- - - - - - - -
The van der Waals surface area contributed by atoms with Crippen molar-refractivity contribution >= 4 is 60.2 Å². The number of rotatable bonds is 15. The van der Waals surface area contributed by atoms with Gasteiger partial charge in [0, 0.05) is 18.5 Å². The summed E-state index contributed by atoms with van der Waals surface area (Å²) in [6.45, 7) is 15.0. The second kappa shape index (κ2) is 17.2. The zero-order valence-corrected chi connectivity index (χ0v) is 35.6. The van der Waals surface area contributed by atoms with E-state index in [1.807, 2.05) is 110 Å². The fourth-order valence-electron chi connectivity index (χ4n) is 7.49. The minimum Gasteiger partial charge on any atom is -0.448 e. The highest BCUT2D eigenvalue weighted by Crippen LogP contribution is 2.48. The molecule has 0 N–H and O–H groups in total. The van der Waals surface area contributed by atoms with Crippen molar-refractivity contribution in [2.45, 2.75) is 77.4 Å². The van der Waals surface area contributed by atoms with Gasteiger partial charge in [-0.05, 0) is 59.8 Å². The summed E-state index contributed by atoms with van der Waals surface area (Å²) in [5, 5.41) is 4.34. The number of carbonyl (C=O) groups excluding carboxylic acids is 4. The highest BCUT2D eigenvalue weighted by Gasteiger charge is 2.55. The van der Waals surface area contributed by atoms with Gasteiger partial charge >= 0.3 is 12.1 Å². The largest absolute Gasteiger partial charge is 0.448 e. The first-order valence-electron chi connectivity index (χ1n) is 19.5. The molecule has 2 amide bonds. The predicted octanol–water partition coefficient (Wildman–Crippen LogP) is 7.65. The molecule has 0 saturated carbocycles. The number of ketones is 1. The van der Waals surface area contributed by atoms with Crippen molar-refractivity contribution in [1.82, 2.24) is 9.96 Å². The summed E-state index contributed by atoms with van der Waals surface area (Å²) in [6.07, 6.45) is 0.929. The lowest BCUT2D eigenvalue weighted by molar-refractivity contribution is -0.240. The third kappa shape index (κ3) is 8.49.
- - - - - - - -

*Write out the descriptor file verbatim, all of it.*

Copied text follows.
The van der Waals surface area contributed by atoms with Crippen molar-refractivity contribution >= 4 is 60.2 Å². The number of rotatable bonds is 15. The van der Waals surface area contributed by atoms with Gasteiger partial charge in [0, 0.05) is 18.5 Å². The summed E-state index contributed by atoms with van der Waals surface area (Å²) in [6.45, 7) is 15.0. The second kappa shape index (κ2) is 17.2. The zero-order valence-corrected chi connectivity index (χ0v) is 35.6. The van der Waals surface area contributed by atoms with E-state index in [1.807, 2.05) is 110 Å². The fourth-order valence-electron chi connectivity index (χ4n) is 7.49. The minimum Gasteiger partial charge on any atom is -0.448 e. The highest BCUT2D eigenvalue weighted by Crippen LogP contribution is 2.48. The molecule has 0 N–H and O–H groups in total. The van der Waals surface area contributed by atoms with Crippen molar-refractivity contribution in [2.45, 2.75) is 77.4 Å². The van der Waals surface area contributed by atoms with Gasteiger partial charge in [-0.05, 0) is 59.8 Å². The summed E-state index contributed by atoms with van der Waals surface area (Å²) in [5, 5.41) is 4.34. The number of carbonyl (C=O) groups excluding carboxylic acids is 4. The highest BCUT2D eigenvalue weighted by Gasteiger charge is 2.55. The van der Waals surface area contributed by atoms with Gasteiger partial charge >= 0.3 is 12.1 Å². The largest absolute Gasteiger partial charge is 0.448 e. The first-order valence-electron chi connectivity index (χ1n) is 19.5. The molecule has 2 amide bonds. The predicted octanol–water partition coefficient (Wildman–Crippen LogP) is 7.65. The molecule has 0 saturated carbocycles. The number of ketones is 1. The van der Waals surface area contributed by atoms with Crippen molar-refractivity contribution in [1.82, 2.24) is 9.96 Å². The summed E-state index contributed by atoms with van der Waals surface area (Å²) in [6.07, 6.45) is 0.929. The lowest BCUT2D eigenvalue weighted by molar-refractivity contribution is -0.240. The third kappa shape index (κ3) is 8.49.